Pearse Doherty names garda whistleblower in Dáil debate

Friday 16 May 2014 00.03
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Pearse Doherty said garda complainants who come forward have to be listened to and protected
Pearse Doherty said garda complainants who come forward have to be listened to and protected
Frances Fitzgerald said the Guerin Report contains deeply disturbing findings
Frances Fitzgerald said the Guerin Report contains deeply disturbing findings

Sinn Féin's Pearse Doherty has named Garda Keith Harrison as the latest whistleblower, during a Dáil debate on the Guerin Report.

The Guerin Report was critical of how allegations made by garda whistleblower Sergeant Maurice McCabe were handled by gardaí, former minister for justice Alan Shatter and the Department of Justice.

It led to the resignation of Mr Shatter last week.

This afternoon the Dáil heard claims that whistleblower Garda Harrison was victimised after arresting a colleague who had been drink-driving.

Mr Doherty said that over a month ago he was contacted by a serving gardaí, who articulated serious concerns about practices in the Westmeath district.

Garda Harrison said that after arresting a member of the drugs unit for drink-driving, he was targeted.

He was office bound for a period of two years, while the officer he arrested with a high-level of alcohol in his system was still allowed access to garda cars and to hold a firearm.

The Sinn Féin TD said that on Monday he met Garda Harrison and another whistleblower Nicky Keogh along with John Wilson.

At that meeting, he said, sworn affidavits were handed over, including one expressing concerns about a member of a garda drugs unit.

Mr Doherty said that it was not for him to investigate the claims, but he could ask for assurance that there would be no backlash against the men.

He said that he had confidence in the gardaí, but where there is wrong it must be rooted out and whistleblowers protected.

Mr Doherty said that Garda Harrison's sworn affidavit said that he had been totally undermined and destroyed; his good name and that of his family has been tarnished as a result of his actions.

Mr Doherty said that if there are lessons to be learned in the Guerin Report, it must be to ensure that garda complainants who come forward are listened to and protected.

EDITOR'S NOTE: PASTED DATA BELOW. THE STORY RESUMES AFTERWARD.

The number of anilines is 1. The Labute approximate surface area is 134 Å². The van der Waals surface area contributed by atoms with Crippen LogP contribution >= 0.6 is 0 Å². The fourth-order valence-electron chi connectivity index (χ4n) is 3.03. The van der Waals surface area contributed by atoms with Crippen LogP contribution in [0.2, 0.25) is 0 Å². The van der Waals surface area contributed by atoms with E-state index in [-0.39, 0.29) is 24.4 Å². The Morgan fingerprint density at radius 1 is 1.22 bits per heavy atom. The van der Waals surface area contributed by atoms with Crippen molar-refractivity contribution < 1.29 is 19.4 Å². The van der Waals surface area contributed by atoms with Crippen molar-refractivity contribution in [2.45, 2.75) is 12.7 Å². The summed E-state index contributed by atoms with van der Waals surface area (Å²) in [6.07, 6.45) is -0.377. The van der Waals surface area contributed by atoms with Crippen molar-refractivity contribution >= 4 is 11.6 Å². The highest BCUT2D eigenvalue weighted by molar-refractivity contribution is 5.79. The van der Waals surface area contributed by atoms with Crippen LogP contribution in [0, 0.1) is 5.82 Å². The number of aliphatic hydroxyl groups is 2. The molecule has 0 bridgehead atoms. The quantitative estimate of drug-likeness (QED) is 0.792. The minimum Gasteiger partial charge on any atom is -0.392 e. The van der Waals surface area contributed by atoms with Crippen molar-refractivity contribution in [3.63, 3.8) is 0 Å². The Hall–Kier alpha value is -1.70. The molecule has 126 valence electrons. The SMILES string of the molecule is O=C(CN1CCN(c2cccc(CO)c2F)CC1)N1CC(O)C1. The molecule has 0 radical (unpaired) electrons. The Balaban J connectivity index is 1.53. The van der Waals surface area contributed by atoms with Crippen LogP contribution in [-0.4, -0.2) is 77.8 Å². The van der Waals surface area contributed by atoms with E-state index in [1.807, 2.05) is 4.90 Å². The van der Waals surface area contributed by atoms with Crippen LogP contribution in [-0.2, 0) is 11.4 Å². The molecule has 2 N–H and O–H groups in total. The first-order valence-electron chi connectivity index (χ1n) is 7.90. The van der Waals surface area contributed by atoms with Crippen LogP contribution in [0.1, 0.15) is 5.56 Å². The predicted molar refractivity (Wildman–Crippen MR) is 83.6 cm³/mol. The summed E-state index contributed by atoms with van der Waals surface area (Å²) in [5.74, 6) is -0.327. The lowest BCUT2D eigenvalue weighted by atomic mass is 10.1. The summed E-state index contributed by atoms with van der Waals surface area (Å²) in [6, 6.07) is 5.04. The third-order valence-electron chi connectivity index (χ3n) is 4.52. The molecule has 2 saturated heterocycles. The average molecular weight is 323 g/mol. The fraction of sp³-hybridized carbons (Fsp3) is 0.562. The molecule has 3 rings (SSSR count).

He added: "Garda Harrison makes serious claims about how the drunk-driving case was struck out of court on dubious rulings and how evidence relating to the case was stolen by a member of the gardaí.

"He also claims that a member of the gardaí, of officer rank stationed in the Westmeath division, prevented successful prosecution of individuals in a number of cases."

He said a civilian had also come forward in recent days, who corroborates claims that have been made by Garda Nicky Kehoe in relation to heroin dealing and a member of gardaí.

Minister for Justice and Equality Frances Fitzgerald said the report contains deeply disturbing findings.

She said it raises serious questions about gardaí, the role of the Garda Síochána Ombudsman Commission and the department.

Ms Fitzgerald told the Dáil that all of the findings required further investigation.

She said this must be done under the Commission of Investigation and that wider implications must be tackled through significant reform.

Minister Fitzgerald said that the establishment of an independent garda authority was one of the most significant changes to have happened in the history of the force.

Fianna Fáil justice spokesperson Niall Collins said Sgt McCabe was correct to highlight failings in Bailieboro district. 

He said the findings of the report were embarrassing for Mr Shatter.

Mr Collins said the inactivity and defiance of Mr Shatter compounded the problems.

He welcomed the Commission of Investigation and said reform should start immediately.

Independent TD Mick Wallace said it was good that the Guerin Report had called a spade a spade.

Since the report was published, he said, "our offices" have been flooded with hundreds of calls.

He said he did not know how they would all be dealt with and they involved some very sad cases.

Meanwhile, the Oireachtas Justice Committee has said it will question the Secretary General of the Department of Justice on matters of policy and administration, with a particular focus on the Guerin Report.

The statement from the committee indicates it is acceding to the request from Brian Purcell not to be questioned about the circumstances surrounding the departure of former garda commissioner Martin Callinan.

The committee is to invite Mr Purcell to appear before it in two weeks.

A review of the performance of the Department of Justice was announced earlier this week following the adverse findings in the Guerin Report.